The welfare department promises there won't be a "train wreck" on the March 3 deadline - that it won't summarily cut off all cash benefits to Pennsylvanians who have been on welfare 24 months but aren't working 20 hours a week. One estimate puts that number at 17,000 adults in Philadelphia, plus twice as many children, more than 50,000 people.
Instead, the department says it will send out notices to each recipient, then hold individual meetings to determine why clients haven't complied.
Many "good cause" exemptions could excuse families from immediate cutoffs: Recipients too sick or disabled to work, victims of domestic violence, households where a non-biological parent is responsible for the children, inability to find adequate child care.
If recipients have job leads, they'll be given 10 days to land one. Depending on education and skill levels, some will be sent to an intensive 30-day job search, while others may be placed in a six-month minimum-wage job.
Sounds downright compassionate, if that's how it works.
But there may well be some glitches along the way. The welfare-reform system isn't exactly a well-oiled machine.
For lots of Pennsylvanians, welfare reform has worked: They got the shove they needed and now are working.
But not everyone fared so well. And at least some of the problem was confusion about new policies and programs.
At first, the problems were laid to insufficient training of caseworkers, as well as the demand to change the entire culture.
But well into implementation, advocacy groups found that the information being dispensed varied from caseworker to caseworker and didn't necessarily agree with actual policy.
Months after those reports, the rumblings continue: Caseworkers still get information wrong, and don't know enough about clients or the programs available.
Many welfare clients have no other source of cash. If they lose benefits, they can't pay for rent, utilities, or clothes for themselves or their children. People this destitute will end up in homeless shelters, soup kitchens, hospitals and jails. Mothers hit with sanctions may feel they have no choice but to abandon children to the care of relatives or even to the Department of Human Services.
So a lot is riding on the welfare department's review of cases. Its record so far doesn't inspire confidence. Neither does its promise to conduct an internal review of welfare cutoffs.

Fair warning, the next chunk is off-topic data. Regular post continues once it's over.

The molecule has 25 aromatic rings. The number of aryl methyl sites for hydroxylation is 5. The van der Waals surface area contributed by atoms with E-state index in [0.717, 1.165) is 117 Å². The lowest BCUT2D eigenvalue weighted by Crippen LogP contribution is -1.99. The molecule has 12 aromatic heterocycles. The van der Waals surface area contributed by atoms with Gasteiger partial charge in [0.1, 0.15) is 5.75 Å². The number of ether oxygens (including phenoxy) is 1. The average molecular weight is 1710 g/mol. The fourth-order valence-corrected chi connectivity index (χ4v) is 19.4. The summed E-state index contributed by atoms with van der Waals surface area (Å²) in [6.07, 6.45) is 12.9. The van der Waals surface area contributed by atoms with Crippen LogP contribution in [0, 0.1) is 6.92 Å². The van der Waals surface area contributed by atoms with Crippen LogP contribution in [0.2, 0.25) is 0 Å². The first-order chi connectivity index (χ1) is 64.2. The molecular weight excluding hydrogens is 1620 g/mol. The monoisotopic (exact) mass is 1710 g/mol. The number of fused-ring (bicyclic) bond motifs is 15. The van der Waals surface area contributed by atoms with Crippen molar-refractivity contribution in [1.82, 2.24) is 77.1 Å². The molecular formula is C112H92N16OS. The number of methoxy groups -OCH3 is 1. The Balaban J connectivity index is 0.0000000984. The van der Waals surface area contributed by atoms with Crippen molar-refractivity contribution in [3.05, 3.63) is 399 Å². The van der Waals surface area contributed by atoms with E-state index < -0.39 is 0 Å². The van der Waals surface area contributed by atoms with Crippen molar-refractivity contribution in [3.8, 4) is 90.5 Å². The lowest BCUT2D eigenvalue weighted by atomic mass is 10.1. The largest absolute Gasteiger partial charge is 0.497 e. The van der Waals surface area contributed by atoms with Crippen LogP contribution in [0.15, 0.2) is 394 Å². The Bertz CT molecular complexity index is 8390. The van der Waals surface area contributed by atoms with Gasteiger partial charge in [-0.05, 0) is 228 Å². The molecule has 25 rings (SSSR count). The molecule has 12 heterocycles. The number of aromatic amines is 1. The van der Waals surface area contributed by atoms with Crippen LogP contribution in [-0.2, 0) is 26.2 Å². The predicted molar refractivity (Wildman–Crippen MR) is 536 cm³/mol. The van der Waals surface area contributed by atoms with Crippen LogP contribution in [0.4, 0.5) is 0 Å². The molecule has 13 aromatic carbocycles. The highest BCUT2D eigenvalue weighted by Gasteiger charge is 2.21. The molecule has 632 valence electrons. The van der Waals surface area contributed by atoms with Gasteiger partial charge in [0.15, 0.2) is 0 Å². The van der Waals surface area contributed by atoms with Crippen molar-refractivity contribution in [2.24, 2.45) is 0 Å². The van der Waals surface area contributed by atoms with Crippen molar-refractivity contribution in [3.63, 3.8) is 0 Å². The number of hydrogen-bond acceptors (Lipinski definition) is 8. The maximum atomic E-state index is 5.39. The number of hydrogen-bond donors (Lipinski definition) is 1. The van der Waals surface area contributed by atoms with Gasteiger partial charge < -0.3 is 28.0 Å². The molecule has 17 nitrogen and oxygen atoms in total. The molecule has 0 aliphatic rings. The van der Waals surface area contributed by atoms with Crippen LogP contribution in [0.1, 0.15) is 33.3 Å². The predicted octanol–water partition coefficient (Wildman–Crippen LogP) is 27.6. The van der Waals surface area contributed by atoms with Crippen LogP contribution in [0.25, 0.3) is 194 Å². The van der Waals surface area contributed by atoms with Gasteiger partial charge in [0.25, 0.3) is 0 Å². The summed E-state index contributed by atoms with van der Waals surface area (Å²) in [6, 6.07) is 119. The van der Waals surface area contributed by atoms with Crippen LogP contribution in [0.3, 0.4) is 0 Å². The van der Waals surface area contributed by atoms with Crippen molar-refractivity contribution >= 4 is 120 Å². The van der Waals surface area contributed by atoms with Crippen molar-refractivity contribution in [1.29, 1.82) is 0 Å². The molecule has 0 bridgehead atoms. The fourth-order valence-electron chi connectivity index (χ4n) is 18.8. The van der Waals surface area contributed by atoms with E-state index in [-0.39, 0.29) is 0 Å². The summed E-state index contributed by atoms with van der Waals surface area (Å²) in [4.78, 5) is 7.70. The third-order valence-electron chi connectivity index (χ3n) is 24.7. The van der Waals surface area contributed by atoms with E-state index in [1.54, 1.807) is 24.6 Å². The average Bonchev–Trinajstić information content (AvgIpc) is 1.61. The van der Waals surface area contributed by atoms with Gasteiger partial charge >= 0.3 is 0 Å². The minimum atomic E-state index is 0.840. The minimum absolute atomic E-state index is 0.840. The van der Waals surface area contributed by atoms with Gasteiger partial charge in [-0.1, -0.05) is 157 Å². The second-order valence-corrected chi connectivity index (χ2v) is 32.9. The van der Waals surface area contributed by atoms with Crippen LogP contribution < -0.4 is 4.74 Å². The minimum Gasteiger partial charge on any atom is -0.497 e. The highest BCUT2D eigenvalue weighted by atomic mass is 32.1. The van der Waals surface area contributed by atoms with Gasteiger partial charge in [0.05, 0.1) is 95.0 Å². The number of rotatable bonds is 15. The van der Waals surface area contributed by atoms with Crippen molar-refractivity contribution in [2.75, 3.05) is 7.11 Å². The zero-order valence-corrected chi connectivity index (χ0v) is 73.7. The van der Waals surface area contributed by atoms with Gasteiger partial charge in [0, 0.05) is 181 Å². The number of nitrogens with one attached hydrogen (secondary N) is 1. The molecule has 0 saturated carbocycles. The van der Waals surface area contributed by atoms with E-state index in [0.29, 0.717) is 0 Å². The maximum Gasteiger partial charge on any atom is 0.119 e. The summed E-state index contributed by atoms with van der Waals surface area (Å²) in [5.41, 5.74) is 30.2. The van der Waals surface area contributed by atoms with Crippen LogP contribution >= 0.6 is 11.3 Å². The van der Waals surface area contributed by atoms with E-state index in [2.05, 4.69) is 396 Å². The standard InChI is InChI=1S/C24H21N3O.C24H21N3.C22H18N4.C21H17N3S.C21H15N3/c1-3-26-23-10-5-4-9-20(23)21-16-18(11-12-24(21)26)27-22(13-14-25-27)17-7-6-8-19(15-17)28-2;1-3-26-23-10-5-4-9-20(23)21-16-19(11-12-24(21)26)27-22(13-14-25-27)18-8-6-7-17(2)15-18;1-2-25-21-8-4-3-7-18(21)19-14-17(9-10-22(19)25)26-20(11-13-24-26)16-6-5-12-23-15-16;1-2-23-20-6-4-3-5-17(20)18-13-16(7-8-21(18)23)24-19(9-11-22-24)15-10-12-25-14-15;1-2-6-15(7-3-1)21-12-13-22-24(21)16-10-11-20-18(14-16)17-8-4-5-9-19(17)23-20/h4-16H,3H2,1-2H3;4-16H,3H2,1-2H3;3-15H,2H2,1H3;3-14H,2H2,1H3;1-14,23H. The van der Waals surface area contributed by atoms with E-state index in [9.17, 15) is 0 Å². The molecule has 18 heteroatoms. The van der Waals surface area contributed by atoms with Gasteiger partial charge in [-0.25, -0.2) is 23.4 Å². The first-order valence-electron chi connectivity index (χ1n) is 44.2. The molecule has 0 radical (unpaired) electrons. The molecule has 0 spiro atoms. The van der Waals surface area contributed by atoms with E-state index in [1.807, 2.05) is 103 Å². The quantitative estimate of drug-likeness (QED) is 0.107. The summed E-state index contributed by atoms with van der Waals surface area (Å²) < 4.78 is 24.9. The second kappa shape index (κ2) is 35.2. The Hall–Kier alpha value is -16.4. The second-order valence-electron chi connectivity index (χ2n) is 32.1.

The state welfare department should adopt a "customer service review" program like one in Tennessee. That state contracted with four universities to provide independent reviewers trained in Tennessee law and state welfare policy.
If a welfare recipient was due to be cut off, a reviewer was called in to mediate, require proper documentation, determine that the policy was being applied fairly - finding ways for the client to comply with department regulations.
The result: After the first four months of the program, the number of benefit cut-offs was reduced by 30 percent.
It isn't yet known exactly just how so many of the sanctions were avoided - whether caseworkers were misinterpreting policy or just that the reviewers were better at communicating the guidelines and confirming to recipients that the welfare department meant business. Probably some of each.
With the review, the state could be confident that the process was fair and just. Not only were clients protected, but state officials had reliable information to make future policy decisions.
Two years ago, welfare recipients were asked to sign an Agreement of Mutual Responsibility, detailing what they had to do to comply with the new law.
Notice the word "mutual."
Pennsylvania also has a responsibility - to ensure that its review of cases is fair. If welfare officials believe in their program, they should welcome an independent customer service review.